Tuesday, June 13, 2006
Individual investors often buy high, at the tail end of a market bubble, and sell low, just before a bull market is about to start again, Kiley said.
"From an emotional perspective, for individual investors it is a lot easier to buy high and sell low, but the exact opposite is required," Kiley said.
. . .
Individual investors could make the biggest stock market gains by simply picking good stocks and waiting for growth, Bernstein said. But many, he said, have been trained by the speculative investing environment of the 1990s and are not looking in the right areas.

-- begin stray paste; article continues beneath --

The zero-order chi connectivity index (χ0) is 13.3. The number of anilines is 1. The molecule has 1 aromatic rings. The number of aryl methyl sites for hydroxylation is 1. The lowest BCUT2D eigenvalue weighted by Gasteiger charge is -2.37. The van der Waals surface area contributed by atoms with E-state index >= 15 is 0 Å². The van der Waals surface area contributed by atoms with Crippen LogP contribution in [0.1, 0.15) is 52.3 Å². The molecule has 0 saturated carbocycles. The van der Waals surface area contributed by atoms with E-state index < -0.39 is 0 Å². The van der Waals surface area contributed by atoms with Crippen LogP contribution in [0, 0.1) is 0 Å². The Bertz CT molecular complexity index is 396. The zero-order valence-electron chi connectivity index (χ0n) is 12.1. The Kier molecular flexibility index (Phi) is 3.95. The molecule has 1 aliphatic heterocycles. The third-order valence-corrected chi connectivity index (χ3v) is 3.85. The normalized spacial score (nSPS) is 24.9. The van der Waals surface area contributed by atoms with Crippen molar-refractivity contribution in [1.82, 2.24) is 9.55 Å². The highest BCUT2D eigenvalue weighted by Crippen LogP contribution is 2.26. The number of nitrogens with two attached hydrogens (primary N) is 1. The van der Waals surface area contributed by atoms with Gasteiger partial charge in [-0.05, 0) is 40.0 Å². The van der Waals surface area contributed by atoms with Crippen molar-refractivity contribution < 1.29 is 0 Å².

"Individual investors can wait for the market to come in their direction, but nobody wants to do that. They say they want to follow what's hot," Bernstein said. "To me individual investors are wasting immense opportunities to build wealth here."
We were actually talking about this very fact at work recently. People are much more likely to feel good about getting nailed if lots of big banks take a hit, rather than taking a chance and sometimes being wrong when the big banks are right. It's most profitable to hold a diverse portfolio and sit, but people would rather emulate what they see on TV, despite the fact that corporate strategies are not really appropriate for individuals.
Psych, I guess.